I had a lot of problems with my arab mare physically once she got to be 16, so I don't have the same "18 is young" mentality that others do, but the cost of a pasture/non-riding horse is lower then trying to keep sound for full work at 18.



  11. #31
    Join Date
    Nov. 18, 2010
    Location
    california
    Posts
    4,224

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    An 18 year old is not that old these days. Plus if she has not been riden for years she likely does not have the kind of wear and tear on her joints that others her age have. She could be one of those horses that has a great older life with a level head.



  12. #32
    Join Date
    Sep. 18, 2007
    Location
    FL
    Posts
    681

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    Sounds like you have the opportunity to fool around with her before making a commitment. Take it VERY slow , start as though she was never trained. When it comes to time to ride...I would enlist a professional to see how light on the front end she really is. Nothing like lovely old Arab mares!!! Personally I would ask the owner if you could buy her with first month's board free...which amounts to same as fooling around with her for a month free, except you own her and aren't at risk of falling in love and possibly losing her. Don't transfer papers right away. If after a month you realize it won't work, ask owner to take horse back. My guess is you'll end up loving her, keeping her ride or not. Enabler here!!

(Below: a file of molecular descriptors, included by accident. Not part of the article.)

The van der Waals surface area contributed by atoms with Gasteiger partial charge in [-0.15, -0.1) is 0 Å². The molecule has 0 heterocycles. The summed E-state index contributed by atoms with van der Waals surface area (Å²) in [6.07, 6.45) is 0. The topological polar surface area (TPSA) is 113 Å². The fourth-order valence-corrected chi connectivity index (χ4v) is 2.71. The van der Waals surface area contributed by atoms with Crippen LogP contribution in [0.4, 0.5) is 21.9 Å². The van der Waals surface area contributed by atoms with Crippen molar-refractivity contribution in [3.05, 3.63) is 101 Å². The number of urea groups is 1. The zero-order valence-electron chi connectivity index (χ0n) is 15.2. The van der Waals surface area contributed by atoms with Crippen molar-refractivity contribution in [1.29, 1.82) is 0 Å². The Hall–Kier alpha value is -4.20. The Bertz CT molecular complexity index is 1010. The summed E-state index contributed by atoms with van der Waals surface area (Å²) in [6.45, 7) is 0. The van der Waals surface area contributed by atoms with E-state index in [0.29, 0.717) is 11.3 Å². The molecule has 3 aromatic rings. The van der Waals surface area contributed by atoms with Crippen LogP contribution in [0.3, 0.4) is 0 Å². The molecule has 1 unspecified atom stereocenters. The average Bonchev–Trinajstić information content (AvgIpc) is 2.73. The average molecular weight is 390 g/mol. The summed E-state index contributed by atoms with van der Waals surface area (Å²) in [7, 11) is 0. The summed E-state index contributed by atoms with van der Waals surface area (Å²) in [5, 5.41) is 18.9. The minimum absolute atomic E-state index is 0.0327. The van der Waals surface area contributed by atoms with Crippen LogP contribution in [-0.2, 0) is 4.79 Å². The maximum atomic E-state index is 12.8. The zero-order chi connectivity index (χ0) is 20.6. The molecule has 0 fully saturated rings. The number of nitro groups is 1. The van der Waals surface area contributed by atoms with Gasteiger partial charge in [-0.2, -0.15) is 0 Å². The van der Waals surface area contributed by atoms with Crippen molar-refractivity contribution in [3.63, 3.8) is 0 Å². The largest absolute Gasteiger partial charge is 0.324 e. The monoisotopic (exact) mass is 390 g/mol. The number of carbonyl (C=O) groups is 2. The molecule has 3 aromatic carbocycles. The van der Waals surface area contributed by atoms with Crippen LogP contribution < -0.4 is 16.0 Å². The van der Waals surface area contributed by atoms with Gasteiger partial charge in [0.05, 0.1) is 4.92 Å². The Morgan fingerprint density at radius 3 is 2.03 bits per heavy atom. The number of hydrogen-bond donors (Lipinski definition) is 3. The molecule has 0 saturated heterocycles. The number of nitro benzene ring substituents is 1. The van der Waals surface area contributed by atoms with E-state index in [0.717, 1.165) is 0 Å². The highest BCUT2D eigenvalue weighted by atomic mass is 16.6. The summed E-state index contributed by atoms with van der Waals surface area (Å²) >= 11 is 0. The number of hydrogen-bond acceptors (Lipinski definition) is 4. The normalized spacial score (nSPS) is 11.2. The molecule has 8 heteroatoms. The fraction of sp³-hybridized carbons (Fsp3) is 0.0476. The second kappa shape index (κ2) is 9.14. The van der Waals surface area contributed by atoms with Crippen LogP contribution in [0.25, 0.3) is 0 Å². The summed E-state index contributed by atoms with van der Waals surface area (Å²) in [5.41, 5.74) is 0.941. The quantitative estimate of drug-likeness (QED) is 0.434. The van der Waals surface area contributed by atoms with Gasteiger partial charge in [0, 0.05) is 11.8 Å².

1 members found this post helpful.

  13. #33
    Join Date
    Oct. 25, 2012
    Posts
    4,267

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    For a mare that nice for that price, nothing wrong with taking the calculated risk assuming you'd be OK with it if "pasture ornament" becomes her highest use.

    If you have not done a lot of schooling, re-schooling, or even sitting on greenies before, get to know her over the winter and earn her trust by the usual food-and-grooming route, then see if you can't get in a program next Spring with a GENTLE trainer who understands the Arab mind and is willing to work with an "evergreen." As others have said above, she is middle-aged for an Arab and, if sound, there's no reason why she can't go on to a career under saddle.